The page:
Most brands are over priced. A good example was runners (I think it was life hacker – cost was no reflection of quality on all top brands). Jag was one of the few brilliant labels in its early days, but jumped the shark long ago. Country Road, Calvin Klein, etc were never consistent or worth the money. I’ve had rivers and Harris Scarfe jeans for 10 years (and I paid nowhere near $100). They outlasted my jag and boss jeans for equivalent wear.

    • Interestingly I’ve found most of the stuff I’ve gotten from River’s tends to crap out on me relatively quickly (for example, a pair of hiking pants that already has a hole in the pocket from its first use, and don’t get me started on their leather shoes). I suspect it may just be more due to changes in their production in the last decade or so because I also still have the same set of shirts worn every week that’s still holding up quite well

    • Personally, while their sizing is absolutely bananas, I find Country Road and Trenery a great deal mainly because they have such good sales frequently.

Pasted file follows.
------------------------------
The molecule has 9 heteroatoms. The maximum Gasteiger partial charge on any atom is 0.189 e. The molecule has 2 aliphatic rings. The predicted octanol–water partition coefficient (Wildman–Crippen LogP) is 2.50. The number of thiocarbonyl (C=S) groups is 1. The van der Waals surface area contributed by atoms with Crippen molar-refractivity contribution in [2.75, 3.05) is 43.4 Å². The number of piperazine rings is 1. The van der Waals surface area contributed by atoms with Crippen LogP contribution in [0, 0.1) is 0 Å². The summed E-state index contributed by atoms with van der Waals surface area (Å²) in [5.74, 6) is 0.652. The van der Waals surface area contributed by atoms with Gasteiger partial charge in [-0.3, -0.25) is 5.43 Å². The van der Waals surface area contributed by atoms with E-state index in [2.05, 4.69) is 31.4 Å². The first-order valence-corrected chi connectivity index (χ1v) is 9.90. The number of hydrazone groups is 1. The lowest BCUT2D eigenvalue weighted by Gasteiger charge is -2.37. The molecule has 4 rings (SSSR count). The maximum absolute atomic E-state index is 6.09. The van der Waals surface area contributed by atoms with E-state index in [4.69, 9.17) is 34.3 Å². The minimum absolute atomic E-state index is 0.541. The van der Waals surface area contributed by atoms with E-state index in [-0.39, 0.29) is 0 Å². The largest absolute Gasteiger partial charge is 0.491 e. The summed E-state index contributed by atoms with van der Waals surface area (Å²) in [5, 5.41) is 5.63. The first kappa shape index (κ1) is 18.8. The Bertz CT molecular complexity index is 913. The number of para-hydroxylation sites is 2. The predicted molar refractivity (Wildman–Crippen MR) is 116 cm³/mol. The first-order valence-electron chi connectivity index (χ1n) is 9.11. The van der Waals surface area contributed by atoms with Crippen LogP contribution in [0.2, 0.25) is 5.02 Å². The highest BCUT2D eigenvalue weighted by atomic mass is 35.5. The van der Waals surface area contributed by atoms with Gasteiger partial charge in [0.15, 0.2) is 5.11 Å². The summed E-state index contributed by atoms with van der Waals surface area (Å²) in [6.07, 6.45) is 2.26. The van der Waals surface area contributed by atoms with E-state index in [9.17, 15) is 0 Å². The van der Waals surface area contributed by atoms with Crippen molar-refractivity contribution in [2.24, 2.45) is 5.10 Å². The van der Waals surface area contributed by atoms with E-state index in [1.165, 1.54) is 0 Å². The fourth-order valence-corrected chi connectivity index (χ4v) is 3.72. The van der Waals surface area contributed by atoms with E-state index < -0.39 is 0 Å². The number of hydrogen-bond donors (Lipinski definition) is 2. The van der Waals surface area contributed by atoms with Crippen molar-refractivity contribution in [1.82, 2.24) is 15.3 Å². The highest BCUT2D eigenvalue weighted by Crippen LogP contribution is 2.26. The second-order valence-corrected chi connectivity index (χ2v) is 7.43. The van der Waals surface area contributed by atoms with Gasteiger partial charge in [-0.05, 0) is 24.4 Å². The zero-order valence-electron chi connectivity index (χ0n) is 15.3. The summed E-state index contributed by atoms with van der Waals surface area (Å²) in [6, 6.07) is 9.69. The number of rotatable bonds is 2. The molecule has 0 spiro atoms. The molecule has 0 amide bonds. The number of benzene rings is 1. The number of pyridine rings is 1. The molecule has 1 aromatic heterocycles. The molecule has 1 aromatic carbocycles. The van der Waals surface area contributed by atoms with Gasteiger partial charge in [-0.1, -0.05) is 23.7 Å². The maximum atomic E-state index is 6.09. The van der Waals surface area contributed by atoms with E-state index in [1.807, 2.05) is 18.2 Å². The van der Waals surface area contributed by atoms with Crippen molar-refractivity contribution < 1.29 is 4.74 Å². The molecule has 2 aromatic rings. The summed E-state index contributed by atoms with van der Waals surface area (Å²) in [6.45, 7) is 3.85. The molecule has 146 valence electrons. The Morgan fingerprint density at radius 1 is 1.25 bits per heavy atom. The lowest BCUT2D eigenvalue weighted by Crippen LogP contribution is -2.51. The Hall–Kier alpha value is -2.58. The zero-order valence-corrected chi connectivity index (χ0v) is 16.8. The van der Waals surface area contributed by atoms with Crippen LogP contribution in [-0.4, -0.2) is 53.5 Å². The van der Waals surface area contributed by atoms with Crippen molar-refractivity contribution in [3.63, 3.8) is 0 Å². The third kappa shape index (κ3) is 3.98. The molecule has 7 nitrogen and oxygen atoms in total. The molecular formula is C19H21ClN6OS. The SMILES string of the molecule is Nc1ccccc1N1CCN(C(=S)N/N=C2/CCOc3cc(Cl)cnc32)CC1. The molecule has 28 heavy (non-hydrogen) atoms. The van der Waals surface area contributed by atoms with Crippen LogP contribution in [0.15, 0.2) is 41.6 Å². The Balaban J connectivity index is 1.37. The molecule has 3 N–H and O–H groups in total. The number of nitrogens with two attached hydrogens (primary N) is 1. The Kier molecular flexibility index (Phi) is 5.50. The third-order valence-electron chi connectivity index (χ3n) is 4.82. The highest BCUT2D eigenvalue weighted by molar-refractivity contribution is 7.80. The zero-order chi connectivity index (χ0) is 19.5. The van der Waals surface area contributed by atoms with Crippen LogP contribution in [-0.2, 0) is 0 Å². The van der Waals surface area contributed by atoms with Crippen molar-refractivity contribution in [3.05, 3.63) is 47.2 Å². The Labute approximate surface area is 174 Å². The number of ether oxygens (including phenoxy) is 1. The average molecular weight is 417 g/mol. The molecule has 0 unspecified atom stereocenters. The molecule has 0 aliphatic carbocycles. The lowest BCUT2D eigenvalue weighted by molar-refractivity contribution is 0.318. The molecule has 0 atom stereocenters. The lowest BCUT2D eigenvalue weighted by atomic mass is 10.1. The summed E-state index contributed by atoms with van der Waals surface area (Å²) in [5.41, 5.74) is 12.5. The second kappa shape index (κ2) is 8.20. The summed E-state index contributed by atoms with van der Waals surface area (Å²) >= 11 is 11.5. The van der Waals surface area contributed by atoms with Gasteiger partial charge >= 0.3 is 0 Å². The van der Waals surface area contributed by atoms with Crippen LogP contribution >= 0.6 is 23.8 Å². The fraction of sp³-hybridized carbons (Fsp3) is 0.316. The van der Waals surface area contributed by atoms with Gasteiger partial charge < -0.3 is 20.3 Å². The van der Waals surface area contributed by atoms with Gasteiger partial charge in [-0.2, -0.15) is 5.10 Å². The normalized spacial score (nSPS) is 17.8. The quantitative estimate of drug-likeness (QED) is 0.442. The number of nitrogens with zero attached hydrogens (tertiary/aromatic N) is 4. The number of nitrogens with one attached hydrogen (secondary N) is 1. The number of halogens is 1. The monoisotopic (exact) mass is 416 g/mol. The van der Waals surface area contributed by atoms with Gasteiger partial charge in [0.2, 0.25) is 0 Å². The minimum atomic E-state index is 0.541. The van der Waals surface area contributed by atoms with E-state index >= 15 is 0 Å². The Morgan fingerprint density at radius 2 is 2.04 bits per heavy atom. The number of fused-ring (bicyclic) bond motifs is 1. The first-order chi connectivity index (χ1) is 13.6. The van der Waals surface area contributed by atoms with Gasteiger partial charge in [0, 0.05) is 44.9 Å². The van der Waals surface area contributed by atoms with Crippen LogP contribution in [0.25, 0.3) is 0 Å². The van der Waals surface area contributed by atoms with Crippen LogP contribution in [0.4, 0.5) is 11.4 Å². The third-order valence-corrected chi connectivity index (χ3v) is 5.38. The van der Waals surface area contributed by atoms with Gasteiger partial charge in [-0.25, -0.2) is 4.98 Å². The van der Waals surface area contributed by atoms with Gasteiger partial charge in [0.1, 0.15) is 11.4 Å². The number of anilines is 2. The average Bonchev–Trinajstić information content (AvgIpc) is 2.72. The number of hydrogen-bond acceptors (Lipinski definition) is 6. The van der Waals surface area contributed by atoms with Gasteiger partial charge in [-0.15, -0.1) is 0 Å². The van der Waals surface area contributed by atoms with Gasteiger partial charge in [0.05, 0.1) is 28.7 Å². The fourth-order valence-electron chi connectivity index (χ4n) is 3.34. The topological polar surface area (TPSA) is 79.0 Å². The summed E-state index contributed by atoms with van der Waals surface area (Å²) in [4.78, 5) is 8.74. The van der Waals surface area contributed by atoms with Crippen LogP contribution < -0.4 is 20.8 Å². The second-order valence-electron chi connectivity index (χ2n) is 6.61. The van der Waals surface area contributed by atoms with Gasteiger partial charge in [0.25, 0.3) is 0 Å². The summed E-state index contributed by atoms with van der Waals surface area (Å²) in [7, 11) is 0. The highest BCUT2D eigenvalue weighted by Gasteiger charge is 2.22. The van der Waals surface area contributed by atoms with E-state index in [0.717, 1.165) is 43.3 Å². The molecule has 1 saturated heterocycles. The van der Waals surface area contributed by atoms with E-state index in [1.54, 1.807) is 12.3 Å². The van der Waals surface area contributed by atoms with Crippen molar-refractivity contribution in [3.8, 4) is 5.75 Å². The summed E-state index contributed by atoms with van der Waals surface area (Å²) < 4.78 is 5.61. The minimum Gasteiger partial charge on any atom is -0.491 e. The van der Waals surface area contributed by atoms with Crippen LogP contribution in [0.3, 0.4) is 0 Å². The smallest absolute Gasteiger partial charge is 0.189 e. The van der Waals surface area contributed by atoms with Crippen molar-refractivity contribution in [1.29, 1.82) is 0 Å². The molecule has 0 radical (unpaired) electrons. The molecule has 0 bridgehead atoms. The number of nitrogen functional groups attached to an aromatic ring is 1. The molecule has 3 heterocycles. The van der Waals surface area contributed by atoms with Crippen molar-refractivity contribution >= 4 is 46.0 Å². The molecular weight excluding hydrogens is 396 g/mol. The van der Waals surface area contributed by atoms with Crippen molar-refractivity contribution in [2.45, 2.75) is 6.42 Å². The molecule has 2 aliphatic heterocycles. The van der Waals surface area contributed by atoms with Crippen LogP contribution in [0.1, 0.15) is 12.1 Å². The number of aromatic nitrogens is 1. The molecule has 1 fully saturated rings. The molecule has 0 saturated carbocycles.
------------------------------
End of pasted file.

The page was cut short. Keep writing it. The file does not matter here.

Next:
• There are some problems with this conclusion that should be noted.

    Thanks to the effects of both food and fashion, 5 years for a pair of jeans simply isn’t the norm. There are dusty wardrobes full of bootcut jeans and jeggings, all because trends moved on. Betting that whatever you’re buying in 2016 will still be in fashion in 2021 is a risk that should be reflected in the value per wear formula.

    Similarly, the longer you have the jeans, the greater the odds you’ll need to have them taken in, or up, or out. Buying a pair of jeans you’ll only wear once means the chance is zero; a pair you’ll hypothetically wear for the rest of your life has a nearly 100% chance of requiring a least one alteration.

    The other problem with this calculation is behavioral. Economists apply a “time value” to money to reflect this simple premise: if you’re asked whether you’d prefer $10 today, or $10 next year, nearly everybody will choose today. We value money today more than money in the future – inversely, we value savings today more than we value savings in five years. The equation treats the cost per wear as equal regardless of which year in which it occurs. This serves to overemphasize the benefit to consumers occurring down the track, way out in the years ahead.

    There’s a strange assumption that the more expensive an item of clothing, the longer it will last. Why would this be the case? Do expensive socks last longer than cheap ones? Do expensive ties last longer? Anybody who’s ever bought a tux for a wedding will tell you, no matter how much you spend, a lack of use will ensure it’s going to last forever.